• At CalFinder Jeanne posts a Quiz: 7 Signs Your Company is a Treehugger (Or Greenwashing Machine!) Is your office on the track to sustainability or is it a green mirage? A simple test to determine which direction your company is headed and how you can change the attitude around the water cooler.
  • Marta Iglesias posts on the CleanTechies blog: LG Electronics Unveils Plans to Enter US Solar Market. Korean giant "LG plans to capitalize on its existing footprint outside of the US, but it will have to battle hard with well-established American players like First Solar, a thin film leader in the US, or Sunpower, a US leader in monocrystalline, as well as big Chinese competitors such as Suntech or Trina Solar".
  • At Eco-Libris Raz Godelnik considers Saving trees or softer touch for the butt? It seems that this is the question consumers have to ask themselves if they're considering using toilet paper made of 100% recycled paper. "Right now, according to NRDC, just 10% of the paper products for home contain recycled content." [This Carnival post is almost entirely recycled content!--Ed.]
  • Editor's Choice--Doris de Guzman has a good post about Stonyfield Farm's adoption of bioplastic packaging at the ICIS Green Chemicals blog:  Stonyfield yogurt cups from PLA. In addition to her writeup there is video from Stonyfield and a link to its life cycle analysis of PLA cups vs. polystyrene ones. Doris consistently has interesting information in a blog well worth following. Polymers are in everybody's supply chain.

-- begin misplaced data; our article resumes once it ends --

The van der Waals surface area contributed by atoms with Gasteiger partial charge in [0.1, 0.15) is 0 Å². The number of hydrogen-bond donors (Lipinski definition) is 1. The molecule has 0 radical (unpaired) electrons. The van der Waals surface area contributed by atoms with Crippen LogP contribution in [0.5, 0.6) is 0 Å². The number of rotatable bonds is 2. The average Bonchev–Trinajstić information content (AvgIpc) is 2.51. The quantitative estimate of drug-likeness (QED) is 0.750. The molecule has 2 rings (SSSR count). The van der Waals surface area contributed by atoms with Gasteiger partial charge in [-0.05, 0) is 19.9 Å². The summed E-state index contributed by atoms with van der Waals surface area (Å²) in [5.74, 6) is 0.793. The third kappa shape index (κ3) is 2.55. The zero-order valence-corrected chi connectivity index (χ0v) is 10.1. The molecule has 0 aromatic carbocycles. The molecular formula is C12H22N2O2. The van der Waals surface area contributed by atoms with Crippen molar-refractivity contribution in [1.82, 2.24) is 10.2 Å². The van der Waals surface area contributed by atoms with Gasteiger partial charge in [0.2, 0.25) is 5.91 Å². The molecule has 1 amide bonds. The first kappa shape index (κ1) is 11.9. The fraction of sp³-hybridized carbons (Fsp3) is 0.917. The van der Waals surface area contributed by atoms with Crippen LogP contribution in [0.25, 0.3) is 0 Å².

• Here at Doc's Green Blog we analyzed Google's investments and projects in cleantech and green. What have they been up to? Where are they going? See if you can spot trends in the 26 items listed. Are they becoming more focused? "A company this creative, and with this much money, will keep trying new things."

Thanks to all who submitted their favorite posts for this week's Carnival!

The Traveling Carnival

Green Business Bloggers take note! You can submit items for future editions of the Green Business Blog Carnival here. Why not publicize your blog, share your insights, and get some links and traffic? Test your strength!

See the schedule for upcoming hosts of the Carnival. If you would like to host an upcoming edition on your very own blog, tha page also tells you how to volunteer. Thanks to Jeff McIntire-Strasburg at Sustainablog and the team at Triple Pundit for keeping this Carnival on the road.